GET NOSTALGIC & MAKE MEMORIES MATTER
Another year comes to an end and brings with it a new beginning. Here are the top 10 happenings of the year that rocked the sector.
For the real estate sector year 2018 was a mixed bag. While it threw a few challenges along the way, the year also brought some moments of rejoice. Realty+ recounts the hits and misses of the year gone by.
01 No more entry barriers for foreign single brands
The year started on a good note with the government deciding to permit 100 per cent FDI under automatic route for single brand retail trading. Large global retailers would now accelerate their entry plans in India raising demand for real estate and allied services. What’s more, the Union Cabinet also declared real-estate broking service as not amounting to real estate business and therefore eligible for 100 per cent FDI under automatic route
02 Preferential status eludes affordable housing
Infrastructure status to affordable housing to ensure lower borrowing rates, tax concessions & increased flow of Foreign & Private Capital as announced by the government failed to make any impression on ground. Even after one year banks are yet to treat loans to budget housing as loans to infrastructure. Furthermore, to avail reduced GST for affordable housing projects, there is no clarity on the definition of affordable housing or how to get such a status.
03 India at world’s centre stage of design
The day of glory came for India when Indian architect, urban planner, and educator Balkrishna Vithaldas (BV) Doshi won the 2018 Pritzker Prize, the highest accolade in international architecture. Having worked with two masters of the 20th century: Le Corbusier and Louis Kahn, Doshi at 90 year of age is the oldest ever recipient of the prize and is also the first winner from India.
04 India’s retail sweetspot attracts global giants
Walmart made a backdoor entry by acquiring Flipkart for $16 billion in the world’s largest ecommerce deal. As the world’s largest retail giant pours funds, it will boost investments, job creation and logistics & warehousing sector. IKEA that had been sourcing from India for its global stores for more than 30 years finally opened its first retail store in India targeting one of the world’s largest consumer markets. Not to be left behind, Amazon opened its largest ‘fulfilment centre’ in Karnataka, spread over 3,50,000 square feet with nearly 2 million cubic feet of storage space. Amazon India’s future plans to open more than 50 fulfilment centres in 13 States across the country is good news for Indian realty sector.
05 Sigh of relief for homebuyers
The vulnerability of homebuyers in insolvency cases like Jaypee Infratech and Amrapali has finally been addressed by empowering them as financial creditors that was largely the prerogative of the financial institutions so far. Under the Insolvency and Bankruptcy Code (IBC) amendment passed this year, homebuyers will now have a place in the Committee of Creditors (COC) and will be a part of the decisions on the future of the bankrupt real estate developer.
06 Tragedy strikes God’s own country
The worst flood in nearly a century lashed the south Indian state of Kerala in July-august. Even as Kerala grappled with its worst-ever calamity, the Centre’s Centre Rs 260 crore and later additional Rs 500 crore as relief was slammed by citizens across the country as overlooking the scale of the disaster terming it as government’s political bias against the state. Also, the disaster once again set of the development v/s environment debate and the critical necessity of effective planning of our cities to pre-empt the consequences of natural disasters.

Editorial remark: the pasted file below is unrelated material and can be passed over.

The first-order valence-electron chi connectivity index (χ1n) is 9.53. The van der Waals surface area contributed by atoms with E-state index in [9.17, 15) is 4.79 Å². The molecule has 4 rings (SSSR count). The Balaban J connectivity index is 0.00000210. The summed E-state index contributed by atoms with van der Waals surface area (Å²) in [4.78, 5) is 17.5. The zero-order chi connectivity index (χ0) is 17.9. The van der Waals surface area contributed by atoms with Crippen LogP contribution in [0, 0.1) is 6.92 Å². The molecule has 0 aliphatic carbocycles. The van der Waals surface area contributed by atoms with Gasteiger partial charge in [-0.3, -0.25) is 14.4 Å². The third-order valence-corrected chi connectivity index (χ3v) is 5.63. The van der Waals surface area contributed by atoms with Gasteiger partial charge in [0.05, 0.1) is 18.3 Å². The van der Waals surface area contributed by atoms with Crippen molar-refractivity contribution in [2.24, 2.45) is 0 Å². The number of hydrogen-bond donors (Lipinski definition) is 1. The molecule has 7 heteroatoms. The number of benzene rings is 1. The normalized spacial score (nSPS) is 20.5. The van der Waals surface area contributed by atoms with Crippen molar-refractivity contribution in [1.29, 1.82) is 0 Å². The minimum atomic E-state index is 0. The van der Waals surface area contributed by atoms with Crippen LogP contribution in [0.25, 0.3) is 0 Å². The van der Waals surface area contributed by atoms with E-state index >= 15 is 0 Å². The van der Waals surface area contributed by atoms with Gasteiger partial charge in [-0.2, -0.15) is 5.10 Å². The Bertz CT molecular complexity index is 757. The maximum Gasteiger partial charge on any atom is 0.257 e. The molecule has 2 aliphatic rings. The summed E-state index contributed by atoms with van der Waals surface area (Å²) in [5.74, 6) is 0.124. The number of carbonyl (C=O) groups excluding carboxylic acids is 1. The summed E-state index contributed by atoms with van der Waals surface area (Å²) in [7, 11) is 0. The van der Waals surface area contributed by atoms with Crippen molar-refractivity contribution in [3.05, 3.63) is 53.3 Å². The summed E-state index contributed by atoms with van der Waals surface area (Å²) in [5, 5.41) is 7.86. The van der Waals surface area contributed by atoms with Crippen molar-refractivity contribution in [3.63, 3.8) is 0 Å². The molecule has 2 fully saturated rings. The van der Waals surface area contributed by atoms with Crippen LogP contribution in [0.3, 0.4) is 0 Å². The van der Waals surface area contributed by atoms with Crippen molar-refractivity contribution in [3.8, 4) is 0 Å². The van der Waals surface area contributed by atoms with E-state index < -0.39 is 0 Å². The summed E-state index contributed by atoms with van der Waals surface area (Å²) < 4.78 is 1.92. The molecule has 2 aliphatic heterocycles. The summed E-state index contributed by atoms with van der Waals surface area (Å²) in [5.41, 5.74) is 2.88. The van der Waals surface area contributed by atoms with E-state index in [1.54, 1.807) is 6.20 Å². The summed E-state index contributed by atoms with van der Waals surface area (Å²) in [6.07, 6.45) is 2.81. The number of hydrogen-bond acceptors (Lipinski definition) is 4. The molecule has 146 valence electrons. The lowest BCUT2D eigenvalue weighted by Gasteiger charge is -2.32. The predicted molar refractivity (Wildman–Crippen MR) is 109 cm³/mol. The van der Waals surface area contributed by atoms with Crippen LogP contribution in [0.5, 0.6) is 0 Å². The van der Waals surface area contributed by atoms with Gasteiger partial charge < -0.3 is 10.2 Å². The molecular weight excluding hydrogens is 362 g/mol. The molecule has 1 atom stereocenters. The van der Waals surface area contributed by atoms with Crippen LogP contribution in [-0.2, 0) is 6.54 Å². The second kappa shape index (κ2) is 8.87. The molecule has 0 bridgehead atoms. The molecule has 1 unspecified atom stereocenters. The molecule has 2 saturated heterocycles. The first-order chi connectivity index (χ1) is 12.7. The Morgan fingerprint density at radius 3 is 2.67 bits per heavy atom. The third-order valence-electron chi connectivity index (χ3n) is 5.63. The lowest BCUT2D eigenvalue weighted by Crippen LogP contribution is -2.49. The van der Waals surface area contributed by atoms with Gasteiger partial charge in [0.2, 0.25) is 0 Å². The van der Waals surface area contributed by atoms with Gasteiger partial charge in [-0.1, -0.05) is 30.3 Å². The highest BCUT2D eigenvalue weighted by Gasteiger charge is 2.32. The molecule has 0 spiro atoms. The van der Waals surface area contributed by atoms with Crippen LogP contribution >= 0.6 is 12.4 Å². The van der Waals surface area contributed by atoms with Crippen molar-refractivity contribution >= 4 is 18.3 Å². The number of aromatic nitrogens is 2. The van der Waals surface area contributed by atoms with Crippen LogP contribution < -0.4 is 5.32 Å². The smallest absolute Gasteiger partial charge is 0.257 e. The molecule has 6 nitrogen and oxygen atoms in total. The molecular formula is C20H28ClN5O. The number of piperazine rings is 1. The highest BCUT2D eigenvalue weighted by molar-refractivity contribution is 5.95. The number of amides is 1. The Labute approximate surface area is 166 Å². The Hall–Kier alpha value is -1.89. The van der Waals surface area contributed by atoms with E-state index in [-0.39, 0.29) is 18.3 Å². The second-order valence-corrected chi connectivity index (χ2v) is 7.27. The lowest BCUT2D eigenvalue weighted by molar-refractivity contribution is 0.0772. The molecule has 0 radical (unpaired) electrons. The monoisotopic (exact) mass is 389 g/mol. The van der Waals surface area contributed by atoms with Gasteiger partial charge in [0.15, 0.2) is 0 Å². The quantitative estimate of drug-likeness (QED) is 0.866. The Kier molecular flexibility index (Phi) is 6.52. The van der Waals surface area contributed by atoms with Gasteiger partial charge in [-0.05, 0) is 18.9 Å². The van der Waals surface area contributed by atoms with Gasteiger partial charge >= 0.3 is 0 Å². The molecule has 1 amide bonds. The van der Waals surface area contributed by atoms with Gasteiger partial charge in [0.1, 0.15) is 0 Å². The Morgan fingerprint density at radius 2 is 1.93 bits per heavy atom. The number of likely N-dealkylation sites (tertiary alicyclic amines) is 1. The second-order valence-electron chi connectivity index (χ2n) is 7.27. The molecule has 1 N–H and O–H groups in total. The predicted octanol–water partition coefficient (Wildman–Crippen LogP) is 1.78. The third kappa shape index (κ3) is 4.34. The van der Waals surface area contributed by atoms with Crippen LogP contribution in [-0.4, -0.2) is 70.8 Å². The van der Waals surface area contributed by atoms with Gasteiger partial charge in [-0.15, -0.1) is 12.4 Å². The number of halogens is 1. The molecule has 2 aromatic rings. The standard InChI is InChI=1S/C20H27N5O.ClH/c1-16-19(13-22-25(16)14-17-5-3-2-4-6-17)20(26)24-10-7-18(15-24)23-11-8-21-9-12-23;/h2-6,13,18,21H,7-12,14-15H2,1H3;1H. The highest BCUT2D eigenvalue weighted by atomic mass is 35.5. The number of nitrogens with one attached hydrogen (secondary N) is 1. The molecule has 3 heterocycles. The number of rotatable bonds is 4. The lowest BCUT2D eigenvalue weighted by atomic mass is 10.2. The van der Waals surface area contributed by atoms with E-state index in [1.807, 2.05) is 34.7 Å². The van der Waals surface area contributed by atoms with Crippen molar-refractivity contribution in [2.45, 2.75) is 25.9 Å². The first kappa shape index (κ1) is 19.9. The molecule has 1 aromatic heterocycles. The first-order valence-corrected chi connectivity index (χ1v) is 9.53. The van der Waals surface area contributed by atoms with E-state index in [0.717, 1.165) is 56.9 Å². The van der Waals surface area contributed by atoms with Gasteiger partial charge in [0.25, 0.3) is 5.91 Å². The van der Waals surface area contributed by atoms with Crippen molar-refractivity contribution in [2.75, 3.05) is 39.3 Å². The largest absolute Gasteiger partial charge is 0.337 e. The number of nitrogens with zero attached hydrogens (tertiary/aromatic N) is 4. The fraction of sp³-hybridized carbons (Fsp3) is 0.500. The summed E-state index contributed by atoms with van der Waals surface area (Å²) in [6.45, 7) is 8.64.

07 A cloud with a silver lining
India’s rupee slide to a record low of Rs71 to the dollar caused much an upheaval in the financial markets but the depreciating Indian rupee also attracted hordes of NRIS to invest in residential properties in India. The industry statistics point to nearly 15-20% surge in serious Nri-specific inquiries for properties in India this year.
08 Real-estate recovery bubble burst
Come mid-year, the slight recovery of real estate suffered a major setback following the NBFC and banking sector meltdown. The blow up at IL&FS, which led to the domino effect of tightened scrutiny and lending at NBFCS, caused an acute liquidity crisis in the realty industry. In such a scenario, developers which have trimmed debt or have reasonable presence in commercial, retail, or mid-income housing, where growth has been higher will weather the challenges.
09 Statue takes precedence over IITS and IIMS
On October 31st India inaugurated the world’s tallest statue in the remote corner of Gujarat with much fanfare. But many questioned the wisdom of spending 29.9 billion rupees - much of it public funds on the 182m-tall sculpture of Sardar Vallabhbhai Patel and displacing local tribal groups with special protected status. The statue is more than twice the size of New York’s Statue of Liberty and dwarfs the 128m-high Spring Temple Buddha in China, the world’s next-biggest statue. Government’s claim of growth in local economy due to increased tourism is yet to be verified.
10 ‘One nation, one tax’ goes awry for real estate
The sour ending of the year was the announcement of GST on ready-to-move-in projects that do not have completion certificates. Already struggling with the tax calculations and ITC pass-over of the GST regime, the new development adds to the woes of buyers, as well as the developers.